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Men to Fathers – “Has America Overcome?”

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“Racism is coming out of the closet as people realize we have not overcome.”

It’s been more than forty years since I graduated from high school.  I went to a segregated high school.  My teachers reflected my culture.  When I graduated from high school, I had had a male teacher, at least one, in each of my years in high school.  They knew the people who raised me.  The members of my church knew my teachers and the people in my neighborhood were strong supporters and believed that one day I would be judged by the content of my character, not my color.  I knew growing up that one day we would see a black man in the White House who lived there, rather than cleaned the halls, or was a guest at state dinner.  That was a dream.

I remember reading two books while I was in high school that typified what I feel our country is experiencing.  One book was by Irving Wallace—The Man. The other book was by Sammy Davis, Jr., called Yes I Can! These books told stories that apply even today.  Wallace’s book, more than 49 years ahead of its time was about a black man becoming president.  It talked about how the country dealt with the rule of succession, because Douglas Dilman, was not elected, but became presidents as result of an accident.  The vice-president had died, and before the senate could  confirm a new vice-president, an accident took the lives of the Speaker of the House, and the president.  Dilman was the president pro-temp of the senate.  It was an education for me, and made me think at the age of 16 that maybe I could become presidents.  That’s what dreams are all about, things being presented in a way they inspire.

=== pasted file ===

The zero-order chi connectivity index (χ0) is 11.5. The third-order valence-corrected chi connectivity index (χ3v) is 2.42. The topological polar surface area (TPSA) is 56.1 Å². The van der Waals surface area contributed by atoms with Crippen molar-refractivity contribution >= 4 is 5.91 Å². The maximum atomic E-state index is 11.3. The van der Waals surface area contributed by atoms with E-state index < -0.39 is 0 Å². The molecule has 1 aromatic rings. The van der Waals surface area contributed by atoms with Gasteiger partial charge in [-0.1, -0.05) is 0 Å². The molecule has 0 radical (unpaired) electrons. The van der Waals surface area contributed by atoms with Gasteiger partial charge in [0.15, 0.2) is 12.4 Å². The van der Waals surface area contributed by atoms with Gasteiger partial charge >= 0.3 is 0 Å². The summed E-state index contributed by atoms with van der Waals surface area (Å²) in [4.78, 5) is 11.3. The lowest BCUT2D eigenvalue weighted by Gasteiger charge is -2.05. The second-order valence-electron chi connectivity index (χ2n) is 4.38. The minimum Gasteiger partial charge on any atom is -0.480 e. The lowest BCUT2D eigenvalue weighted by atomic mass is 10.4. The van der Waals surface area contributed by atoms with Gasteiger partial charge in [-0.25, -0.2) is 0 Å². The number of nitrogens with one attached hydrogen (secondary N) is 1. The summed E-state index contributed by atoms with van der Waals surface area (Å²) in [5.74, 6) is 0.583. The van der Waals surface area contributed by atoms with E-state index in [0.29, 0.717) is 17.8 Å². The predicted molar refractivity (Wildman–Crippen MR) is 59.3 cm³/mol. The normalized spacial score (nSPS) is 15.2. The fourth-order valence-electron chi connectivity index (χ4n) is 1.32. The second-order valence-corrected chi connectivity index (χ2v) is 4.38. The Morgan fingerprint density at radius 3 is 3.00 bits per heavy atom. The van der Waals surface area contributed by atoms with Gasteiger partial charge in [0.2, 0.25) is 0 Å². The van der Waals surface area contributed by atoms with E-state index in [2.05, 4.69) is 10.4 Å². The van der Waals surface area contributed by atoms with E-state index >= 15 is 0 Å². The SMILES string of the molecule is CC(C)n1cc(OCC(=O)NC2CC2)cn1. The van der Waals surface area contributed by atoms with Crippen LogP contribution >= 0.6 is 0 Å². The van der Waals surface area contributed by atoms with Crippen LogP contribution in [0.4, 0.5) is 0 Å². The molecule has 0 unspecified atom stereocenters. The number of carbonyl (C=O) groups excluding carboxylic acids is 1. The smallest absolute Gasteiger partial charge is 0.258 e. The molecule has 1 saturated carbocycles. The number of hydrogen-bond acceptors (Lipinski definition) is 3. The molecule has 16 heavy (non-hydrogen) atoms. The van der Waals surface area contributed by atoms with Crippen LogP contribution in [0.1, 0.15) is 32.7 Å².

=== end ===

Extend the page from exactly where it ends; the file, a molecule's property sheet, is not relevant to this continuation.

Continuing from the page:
Yes I Can, the autobiography of Sammy Davis Jr., talks about how he struggled to become an entertainer in an environment where blacks didn’t have it easy.  It addressed the anger and humiliation he suffered in the military, and the fact that he took up fighting to get revenge on a white soldier that had beat him up.  Davis Jr., was achieved a skill level where he was able to fight back.  He was in the Army, an organization where desegregation occurred earlier than it did in schools.  The severity of the subsequent beating from Davis, Jr., didn’t resolve anything.  As the white bigot told Sergeant Davis, you are still a nig—.

As we fight our personal battles, the thing many of us seem to forget in the era of hope, new beginning and change is that many of the dreams we once had, have not come to fruition.  A member of a different race residing in a house on the same block does not change the fabric of the community unless the community allows that to happen. The tenant does the same things.  They breathe the same air, drink the same water, and believe in a country their ancestors believe.  However there are some who can’t wrap their minds around this.  There are some who still think only some people can discuss certain issues.  There are some people who can’t conceive of the content of one’s character meaning that people of a different sex or color can be just as smart, just as fair, or just as good as the previous owners.